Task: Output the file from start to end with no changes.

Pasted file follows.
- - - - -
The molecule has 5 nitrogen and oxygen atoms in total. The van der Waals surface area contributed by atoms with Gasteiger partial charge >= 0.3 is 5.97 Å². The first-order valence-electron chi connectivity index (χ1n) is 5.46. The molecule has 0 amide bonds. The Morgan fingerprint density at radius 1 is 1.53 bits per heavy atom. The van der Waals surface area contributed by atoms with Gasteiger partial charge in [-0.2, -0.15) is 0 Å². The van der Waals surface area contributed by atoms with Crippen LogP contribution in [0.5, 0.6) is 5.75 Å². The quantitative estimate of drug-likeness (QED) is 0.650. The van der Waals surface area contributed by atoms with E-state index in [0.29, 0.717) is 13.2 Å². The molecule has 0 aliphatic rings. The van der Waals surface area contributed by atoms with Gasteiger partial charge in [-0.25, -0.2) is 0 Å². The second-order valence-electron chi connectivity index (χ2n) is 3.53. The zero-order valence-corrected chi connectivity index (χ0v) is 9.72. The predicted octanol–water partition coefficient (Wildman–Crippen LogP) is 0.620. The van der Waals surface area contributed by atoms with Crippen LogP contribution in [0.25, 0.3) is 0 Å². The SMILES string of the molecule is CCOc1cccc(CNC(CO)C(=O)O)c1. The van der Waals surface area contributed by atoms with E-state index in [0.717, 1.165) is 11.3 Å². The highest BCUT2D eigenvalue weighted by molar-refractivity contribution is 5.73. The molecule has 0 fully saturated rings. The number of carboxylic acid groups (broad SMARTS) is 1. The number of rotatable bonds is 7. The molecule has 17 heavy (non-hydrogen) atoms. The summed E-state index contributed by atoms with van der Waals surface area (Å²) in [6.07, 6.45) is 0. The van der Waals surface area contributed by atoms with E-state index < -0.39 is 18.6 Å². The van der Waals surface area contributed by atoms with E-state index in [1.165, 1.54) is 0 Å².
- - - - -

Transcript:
The molecule has 5 nitrogen and oxygen atoms in total. The van der Waals surface area contributed by atoms with Gasteiger partial charge >= 0.3 is 5.97 Å². The first-order valence-electron chi connectivity index (χ1n) is 5.46. The molecule has 0 amide bonds. The Morgan fingerprint density at radius 1 is 1.53 bits per heavy atom. The van der Waals surface area contributed by atoms with Gasteiger partial charge in [-0.2, -0.15) is 0 Å². The van der Waals surface area contributed by atoms with Crippen LogP contribution in [0.5, 0.6) is 5.75 Å². The quantitative estimate of drug-likeness (QED) is 0.650. The van der Waals surface area contributed by atoms with E-state index in [0.29, 0.717) is 13.2 Å². The molecule has 0 aliphatic rings. The van der Waals surface area contributed by atoms with Gasteiger partial charge in [-0.25, -0.2) is 0 Å². The second-order valence-electron chi connectivity index (χ2n) is 3.53. The zero-order valence-corrected chi connectivity index (χ0v) is 9.72. The predicted octanol–water partition coefficient (Wildman–Crippen LogP) is 0.620. The van der Waals surface area contributed by atoms with Crippen LogP contribution in [0.25, 0.3) is 0 Å². The SMILES string of the molecule is CCOc1cccc(CNC(CO)C(=O)O)c1. The van der Waals surface area contributed by atoms with E-state index in [0.717, 1.165) is 11.3 Å². The highest BCUT2D eigenvalue weighted by molar-refractivity contribution is 5.73. The molecule has 0 fully saturated rings. The number of carboxylic acid groups (broad SMARTS) is 1. The number of rotatable bonds is 7. The molecule has 17 heavy (non-hydrogen) atoms. The summed E-state index contributed by atoms with van der Waals surface area (Å²) in [6.07, 6.45) is 0. The van der Waals surface area contributed by atoms with E-state index < -0.39 is 18.6 Å². The van der Waals surface area contributed by atoms with E-state index in [1.165, 1.54) is 0 Å².